One of my favorite city/states, Singapore (second only to Athens circa 350 BC…), was in the news the other day because of it’s large increase in property value. As the WSJ reported:

“Previous government measures have to some extent moderated the market, but sentiments remain buoyant,” Singapore’s Ministry of National Development, Ministry of Finance and the Monetary Authority of Singapore said in a joint statement. “Low interest rates plus excessive liquidity in the financial system, both in Singapore and globally, could cause prices to rise beyond sustainable levels based on economic fundamentals.”

To quell this, the government will be making individual buyers with outstanding loans put up more cash (allowing them to borrow as much as 60% of the property’s value), increasing the holding period for the imposition of seller’s stamp duty to four years from three years, raising the rate of duty for homes sold at various stages during the holding period, & limit loans that group purchasers are allowed to take of a residential property’s value.

According to latest government data, the increase in private home prices in the fourth quarter slowed to 2.7% from 2.9% in the third quarter. For 2010, private home prices rose 17.6% while Singapore’s economy grew 14.7%, the fastest expansion since the city-state’s independence in 1965.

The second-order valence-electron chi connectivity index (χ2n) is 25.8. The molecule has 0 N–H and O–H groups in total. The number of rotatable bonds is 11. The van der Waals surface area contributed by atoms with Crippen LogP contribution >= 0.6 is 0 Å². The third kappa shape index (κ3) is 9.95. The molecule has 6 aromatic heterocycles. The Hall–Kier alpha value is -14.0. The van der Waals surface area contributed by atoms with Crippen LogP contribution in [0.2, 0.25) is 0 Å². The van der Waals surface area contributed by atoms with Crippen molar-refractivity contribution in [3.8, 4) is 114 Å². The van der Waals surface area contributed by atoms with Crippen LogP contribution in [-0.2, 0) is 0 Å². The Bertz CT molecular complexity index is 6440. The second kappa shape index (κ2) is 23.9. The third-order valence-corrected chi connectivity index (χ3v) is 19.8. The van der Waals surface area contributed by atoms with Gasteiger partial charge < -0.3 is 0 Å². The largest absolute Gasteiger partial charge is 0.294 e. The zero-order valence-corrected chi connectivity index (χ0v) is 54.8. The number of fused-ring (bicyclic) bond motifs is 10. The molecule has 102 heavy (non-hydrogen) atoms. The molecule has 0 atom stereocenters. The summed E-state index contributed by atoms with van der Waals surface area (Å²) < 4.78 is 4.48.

This is, of course, a consequence of having the Central Provident Fund (CPF), a compulsory comprehensive social security savings plan which has led Singapore to be one of the countries with the highest rate of savings. Also, in Singapore the money is actually being invested, as opposed to being put into an elaborate Ponzi scheme. Everyone is forced into this program, though, and one of the few measures one can make that is immediately profitable, without waiting to benefit from the savings plan, is to invest in real estate. As such, one can imagine that real estate in Singapore always dances the line of a bubble.

Eh, at least it was created by being forced to save — not forced to give out mortgages.

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